young boy of color sitting at a desk with an open notebook on it

The Freedom Writers Diary

by Erin Gruwell

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In The Freedom Writers Diary, how does education improve the characters' lives?

Quick answer:

Education helps the Freedom Writers become better people. It teaches them to appreciate their education and how to make the most of it.

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Participation in the Freedom Writers had many positive effects on the students as well as the teacher. One important benefit was to reduce the conceptual distinction between "education" and "life." Closely related was reducing the distinction between the production and consumption of knowledge.

As the students wrote more, they also read more and gained appreciation for a shorter feedback loop: reading immediately stimulated ideas, reflections, and memories that they quickly responded to through their own writing. By reading each other's work as well, they learned to own of the identity of "writer." The abstraction of material required for school was converted into the concreteness of words that real people struggled to get onto the page. Respect for that process—even under extreme duress, compared to what Anne Frank experienced—translated into shared consciousness of self-respect and pride of accomplishment. Also, a high percentage of students in the project graduated high school.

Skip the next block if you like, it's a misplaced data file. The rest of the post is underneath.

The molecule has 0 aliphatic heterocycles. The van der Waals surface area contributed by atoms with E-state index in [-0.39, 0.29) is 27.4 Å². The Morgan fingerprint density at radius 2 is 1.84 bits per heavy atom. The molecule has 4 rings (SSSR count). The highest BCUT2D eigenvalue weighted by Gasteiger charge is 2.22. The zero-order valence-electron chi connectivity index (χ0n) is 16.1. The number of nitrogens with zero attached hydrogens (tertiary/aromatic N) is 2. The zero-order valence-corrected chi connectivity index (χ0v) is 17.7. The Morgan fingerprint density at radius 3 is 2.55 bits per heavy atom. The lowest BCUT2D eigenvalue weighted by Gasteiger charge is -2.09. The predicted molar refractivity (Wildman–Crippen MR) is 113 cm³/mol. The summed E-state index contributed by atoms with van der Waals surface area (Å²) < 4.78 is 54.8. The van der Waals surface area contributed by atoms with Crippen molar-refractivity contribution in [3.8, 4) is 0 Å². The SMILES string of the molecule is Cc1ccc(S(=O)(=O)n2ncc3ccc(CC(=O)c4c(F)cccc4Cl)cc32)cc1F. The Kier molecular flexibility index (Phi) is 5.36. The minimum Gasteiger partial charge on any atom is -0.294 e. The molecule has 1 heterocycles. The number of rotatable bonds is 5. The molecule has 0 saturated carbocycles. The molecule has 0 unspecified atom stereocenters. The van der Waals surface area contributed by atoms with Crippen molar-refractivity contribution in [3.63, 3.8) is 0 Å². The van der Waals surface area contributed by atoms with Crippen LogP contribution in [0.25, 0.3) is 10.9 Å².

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In the form of reflection and journal writing, education ends up playing a vital role in Gruwell's life and the lives of her students.  Through teaching literature as an exploration of the individual in specific social contexts, Gruwell and her students are able to explore the issues of marginalization in their own lives and relate historical conditions of silencing voices to their own contexts.  The result is that education bridges the gap between classroom and real world settings.  There is a strong and passionate display between how the academic conditions of students can filter into the predicaments they face as human beings.  Education is not in opposition to students' world, but rather enhances it and through writing, reflection, and embracing social solidarity, the children's lives are changed.  They envision higher education as a reality and end up going to college, becoming "catalysts for change."  In this vein, education becomes the tool by which social change is possible.  The ability to envision the world as it should be as opposed to how it is becomes the critical element in the characters' lives, and only possible through education.

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